Why You Should Learn… Japanese
Following on from my post last week about learning Russian, here’s the eighth post in my series on the top 10 most spoken languages in the world.
No. 9: Japanese
122 million native speakers, 123 million total speakers. Official language of Japan and spoken in expat communities all over the world.
Japan is one of the most innovative countries in the world – just take a look at how many technology companies come from Japan. The Japanese are also very keen tourists and travel in droves to spend the money earned back home in the world’s third-largest economy. Japan is another one of Asia’s booming economies, and as a business language, Japanese would be pretty useful. It’s also one of those hard languages that few Westerners speak, which can set you apart from the crowd.
I’ve never been to Japan before, nor have I tried to learn the language. But I have heard of students spending their Third Year Abroad in Japan, and of graduates participating in the JET programme, (the Japan Exchange & Teaching Programme) which places you in a Japanese school as an Assistant Language Teacher for a year. No previous knowledge of Japanese is necessary and it would be a good way to learn the language. Have you been to Japan and picked up a few words? Do enough people speka English to help you get around, or is there a big language barrier?
Top 5 Survival Phrases:
- もしもし ‘Moshimoshi’ – Hello
- ありがとう ‘Arigato’ – Thank you
- お元気ですか？ ‘Ogenkidesuka?’ – How are you?
- 私は日本語を理解していない ‘Watashi wa nihongo o rikai shite inai’ – I don’t understand Japanese.
- さようなら ‘Sayōnara’ – Goodbye
As always, the BBC’s language site is a good place to start for information on learning Japanese and if you’re based in the UK then you could also contact the the Japan Foundation in London.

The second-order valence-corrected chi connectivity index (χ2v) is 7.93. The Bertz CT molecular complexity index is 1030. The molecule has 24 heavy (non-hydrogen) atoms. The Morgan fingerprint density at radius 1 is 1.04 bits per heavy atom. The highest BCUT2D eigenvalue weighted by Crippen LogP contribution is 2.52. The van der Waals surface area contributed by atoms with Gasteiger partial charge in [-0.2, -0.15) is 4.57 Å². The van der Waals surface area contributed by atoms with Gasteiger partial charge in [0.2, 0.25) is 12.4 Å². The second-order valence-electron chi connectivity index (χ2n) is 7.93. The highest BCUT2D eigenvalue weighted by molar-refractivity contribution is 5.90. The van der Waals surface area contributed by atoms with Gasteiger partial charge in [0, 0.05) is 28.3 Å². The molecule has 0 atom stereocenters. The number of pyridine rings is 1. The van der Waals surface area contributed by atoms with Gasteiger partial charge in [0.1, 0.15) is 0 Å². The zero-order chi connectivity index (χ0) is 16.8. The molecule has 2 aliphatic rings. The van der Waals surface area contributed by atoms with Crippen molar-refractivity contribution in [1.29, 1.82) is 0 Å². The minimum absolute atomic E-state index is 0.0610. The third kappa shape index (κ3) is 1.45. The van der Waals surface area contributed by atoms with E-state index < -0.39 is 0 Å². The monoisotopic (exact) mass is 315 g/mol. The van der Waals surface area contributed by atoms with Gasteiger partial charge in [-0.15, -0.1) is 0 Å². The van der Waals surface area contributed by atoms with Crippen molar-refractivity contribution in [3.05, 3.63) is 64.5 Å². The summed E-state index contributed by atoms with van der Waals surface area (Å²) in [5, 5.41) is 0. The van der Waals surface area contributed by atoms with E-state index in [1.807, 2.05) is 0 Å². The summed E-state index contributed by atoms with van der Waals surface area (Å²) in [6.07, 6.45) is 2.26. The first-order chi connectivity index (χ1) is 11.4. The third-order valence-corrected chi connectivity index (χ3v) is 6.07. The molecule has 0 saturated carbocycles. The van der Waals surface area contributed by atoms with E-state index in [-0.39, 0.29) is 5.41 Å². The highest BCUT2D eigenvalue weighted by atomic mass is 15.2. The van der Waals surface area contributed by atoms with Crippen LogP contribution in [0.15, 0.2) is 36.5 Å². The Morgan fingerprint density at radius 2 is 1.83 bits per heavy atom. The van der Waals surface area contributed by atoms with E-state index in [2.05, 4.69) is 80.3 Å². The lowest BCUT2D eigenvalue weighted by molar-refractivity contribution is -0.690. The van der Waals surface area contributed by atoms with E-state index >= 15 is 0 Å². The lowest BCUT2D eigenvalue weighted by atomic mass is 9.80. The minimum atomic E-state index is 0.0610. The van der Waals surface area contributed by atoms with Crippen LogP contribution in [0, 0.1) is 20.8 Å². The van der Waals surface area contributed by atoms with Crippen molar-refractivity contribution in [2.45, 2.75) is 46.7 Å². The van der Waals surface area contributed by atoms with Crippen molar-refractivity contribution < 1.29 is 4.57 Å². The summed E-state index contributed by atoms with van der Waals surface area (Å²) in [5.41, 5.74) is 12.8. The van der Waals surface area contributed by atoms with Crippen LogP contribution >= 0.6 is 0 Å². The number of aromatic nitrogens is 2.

Next week I’ll be profiling your favourite languages that don’t make it into the top 10: French, Italian & German.
[You can still vote below for the languages you’d most like to learn]
An interesting language to learn, I tried whilst living and working in Japan with some success. Although a very structured language there are many rules to follow as regards verb forms and endings etc. Incidentally the ‘hello’ expression ‘moshi moshi’ is generally used to answer a telephone only, ‘konichi wa’ would be the more general expression. Good luck to all those who give it a go !
You’ve certainly dabbled in a lot of difficult languages. I’ve only really attempted European languages, so I feel a little bit lazy compared to you…
Not at all lazy Virginia, it’s just that being in a place often makes learning a necessity if you want to get around and explore a little bit below a country’s veneer. Also one gets to know the vernacular rather than the ‘text book’ version. I remember listening to a radio broadcast in HK featuring a linguist from SOAS London, although he could manage Cantonese it was very staccato and lacked fluidity, missing were those simple everyday expressions which I guess every language produces.